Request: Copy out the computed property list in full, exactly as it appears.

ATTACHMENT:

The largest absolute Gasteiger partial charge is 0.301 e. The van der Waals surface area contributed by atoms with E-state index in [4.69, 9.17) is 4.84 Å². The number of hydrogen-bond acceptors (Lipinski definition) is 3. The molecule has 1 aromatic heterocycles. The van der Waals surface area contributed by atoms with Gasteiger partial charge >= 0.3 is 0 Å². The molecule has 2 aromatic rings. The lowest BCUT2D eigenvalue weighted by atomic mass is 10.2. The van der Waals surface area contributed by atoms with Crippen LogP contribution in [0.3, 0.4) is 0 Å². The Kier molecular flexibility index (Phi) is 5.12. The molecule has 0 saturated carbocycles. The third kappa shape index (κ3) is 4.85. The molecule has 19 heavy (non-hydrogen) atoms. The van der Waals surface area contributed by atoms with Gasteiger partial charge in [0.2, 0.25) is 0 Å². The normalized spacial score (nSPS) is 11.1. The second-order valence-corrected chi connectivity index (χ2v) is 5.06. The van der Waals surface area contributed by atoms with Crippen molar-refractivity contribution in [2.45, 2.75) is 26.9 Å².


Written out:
The largest absolute Gasteiger partial charge is 0.301 e. The van der Waals surface area contributed by atoms with E-state index in [4.69, 9.17) is 4.84 Å². The number of hydrogen-bond acceptors (Lipinski definition) is 3. The molecule has 1 aromatic heterocycles. The van der Waals surface area contributed by atoms with Gasteiger partial charge >= 0.3 is 0 Å². The molecule has 2 aromatic rings. The lowest BCUT2D eigenvalue weighted by atomic mass is 10.2. The van der Waals surface area contributed by atoms with Crippen LogP contribution in [0.3, 0.4) is 0 Å². The Kier molecular flexibility index (Phi) is 5.12. The molecule has 0 saturated carbocycles. The third kappa shape index (κ3) is 4.85. The molecule has 19 heavy (non-hydrogen) atoms. The van der Waals surface area contributed by atoms with Gasteiger partial charge in [0.2, 0.25) is 0 Å². The normalized spacial score (nSPS) is 11.1. The second-order valence-corrected chi connectivity index (χ2v) is 5.06. The van der Waals surface area contributed by atoms with Crippen molar-refractivity contribution in [2.45, 2.75) is 26.9 Å².